Setting the Stage

The brakes of the taxi squeal as it comes to a halt on the gravel road. You know the scene – low pan, close-up of the front end of a yellow cab. The door opens with the unmaintained creak, grind, and a pop. A foot appears as it crunches to terra firma on the gravel. Out comes our main character, a tall skinny guy wearing shorts. It’s forty degrees out and raining. You hear that rain in the background. It’s the kind of  rain that hits your skin and shocks the nervous system. Those seemingly benign droplets of water are like acid, sans the sizzle.

The other cab mates begin to slowly exit, all cowering from the rain. Scurrying around like roaches as a light is hit in a dark apartment room in a city. The air is damp, cold. The drops hit the gravel with a strong consistency. People point, grab their bags and stand under the only shelter available. A doubting voice mutters, “Are we gonna fly in this?”

The cold hard reality of that question hits as I answer, “Probably.” I look around and realize that everyone is freaking out. This mission has been mine before, many times. If not at the mercy of another pilot, the mercy of my own poor pilot-making decisions. I look to my participants huddled under the wing of a plane that was built when my father was a teenager. A monster in the general aviation industry – a DeHavilland Beaver. Usually on floats, this one was on wheels. Think monster engines and monster payloads.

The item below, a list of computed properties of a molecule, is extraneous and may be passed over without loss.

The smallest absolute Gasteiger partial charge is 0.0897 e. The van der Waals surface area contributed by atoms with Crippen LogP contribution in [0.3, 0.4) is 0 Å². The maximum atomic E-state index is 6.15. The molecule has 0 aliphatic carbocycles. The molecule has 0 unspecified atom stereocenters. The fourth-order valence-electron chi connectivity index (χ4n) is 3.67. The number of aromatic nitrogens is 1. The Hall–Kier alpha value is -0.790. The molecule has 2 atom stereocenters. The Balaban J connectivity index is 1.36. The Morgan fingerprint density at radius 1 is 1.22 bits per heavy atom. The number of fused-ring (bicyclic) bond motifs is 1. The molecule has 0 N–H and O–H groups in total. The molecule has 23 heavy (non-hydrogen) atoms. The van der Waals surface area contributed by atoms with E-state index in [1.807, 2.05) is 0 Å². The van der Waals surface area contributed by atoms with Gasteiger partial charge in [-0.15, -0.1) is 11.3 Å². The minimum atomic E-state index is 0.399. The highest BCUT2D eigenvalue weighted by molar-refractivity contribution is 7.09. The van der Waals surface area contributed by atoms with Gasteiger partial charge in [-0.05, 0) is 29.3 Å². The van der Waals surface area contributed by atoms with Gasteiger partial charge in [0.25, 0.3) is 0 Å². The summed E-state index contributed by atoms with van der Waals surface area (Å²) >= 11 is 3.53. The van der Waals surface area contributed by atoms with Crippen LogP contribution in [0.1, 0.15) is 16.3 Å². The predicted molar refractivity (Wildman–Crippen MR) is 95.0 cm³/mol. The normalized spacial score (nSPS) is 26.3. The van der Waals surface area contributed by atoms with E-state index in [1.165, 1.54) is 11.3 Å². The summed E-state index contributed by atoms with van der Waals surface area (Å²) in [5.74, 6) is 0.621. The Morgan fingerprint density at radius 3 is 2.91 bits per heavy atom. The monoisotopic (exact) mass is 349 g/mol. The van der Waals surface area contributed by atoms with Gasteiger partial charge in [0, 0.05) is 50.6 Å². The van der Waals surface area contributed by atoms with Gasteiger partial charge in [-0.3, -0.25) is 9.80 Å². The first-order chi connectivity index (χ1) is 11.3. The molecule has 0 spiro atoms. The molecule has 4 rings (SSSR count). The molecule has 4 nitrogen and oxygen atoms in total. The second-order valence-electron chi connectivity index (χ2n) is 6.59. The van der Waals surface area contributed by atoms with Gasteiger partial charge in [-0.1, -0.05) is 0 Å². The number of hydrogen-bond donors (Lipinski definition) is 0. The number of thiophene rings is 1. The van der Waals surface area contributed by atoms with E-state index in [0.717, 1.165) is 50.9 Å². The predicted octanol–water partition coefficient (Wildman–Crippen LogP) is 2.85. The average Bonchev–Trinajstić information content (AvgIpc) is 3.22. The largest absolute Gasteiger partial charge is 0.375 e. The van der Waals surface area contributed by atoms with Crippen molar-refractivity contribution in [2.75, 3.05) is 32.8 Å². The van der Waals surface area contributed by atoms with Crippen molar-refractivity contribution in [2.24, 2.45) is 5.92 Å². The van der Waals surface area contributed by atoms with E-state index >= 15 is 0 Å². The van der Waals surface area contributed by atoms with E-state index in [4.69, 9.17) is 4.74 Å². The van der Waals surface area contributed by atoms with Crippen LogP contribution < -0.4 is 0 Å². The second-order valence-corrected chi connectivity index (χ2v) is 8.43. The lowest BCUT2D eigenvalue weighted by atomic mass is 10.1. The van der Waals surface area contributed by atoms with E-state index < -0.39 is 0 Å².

We were going places. As Tim, one of the pilots, walks up to greet me, we immediately begin the weather discussion. “Just talked to David, he said it is spotty, but about 5 miles and 1500 overcast. “What do you think?” “This is your territory, I trust you, and if not, I trust myself to take over for you.” As I smile with one of those gleaming toothy grins that you would expect to see a diamond sparkle if this were a movie. “Alright let’s go.”

That One

And in a scene right out of Star Wars, Tim points to one of my participants, “What about that one? We’ll take that one.” Kathy looks up with the proverbial dear-in-the-headlights look. “Me?” “Yeah you.” I make sure she grabs a camera. We fill the monster with fuel and enough cargo to make a Suburban cringe. This is gonna be good – if we can see out of the clouds before crashing into the peaks. There is no TSA here. There are not metal detectors, body scanners, or pat downs, although I am sure some of the pilots wouldn’t mind patting down the opposite sex. Flying here is a matter of climbing up into a plane, starting the engine and taking off.

As we climb aboard, I notice that all-too-familiar smell that a Beaver has. Think of more than sixty years of nervous sweat, stacked upon oil leaks, fuel leaks, old leather, new leather, raw aluminum and some kind of chemical adhesive that probably has been linked to cancer in fifty-two countries. The fuel that powers this plane, Av Gas, has a certain smell too. Pilots call it 100 Low Lead because it is a high-octane leaded fuel. It doesn’t smell like gasoline at all, and you either like it or hate it. Its acetone/ether smell permeates the cockpit.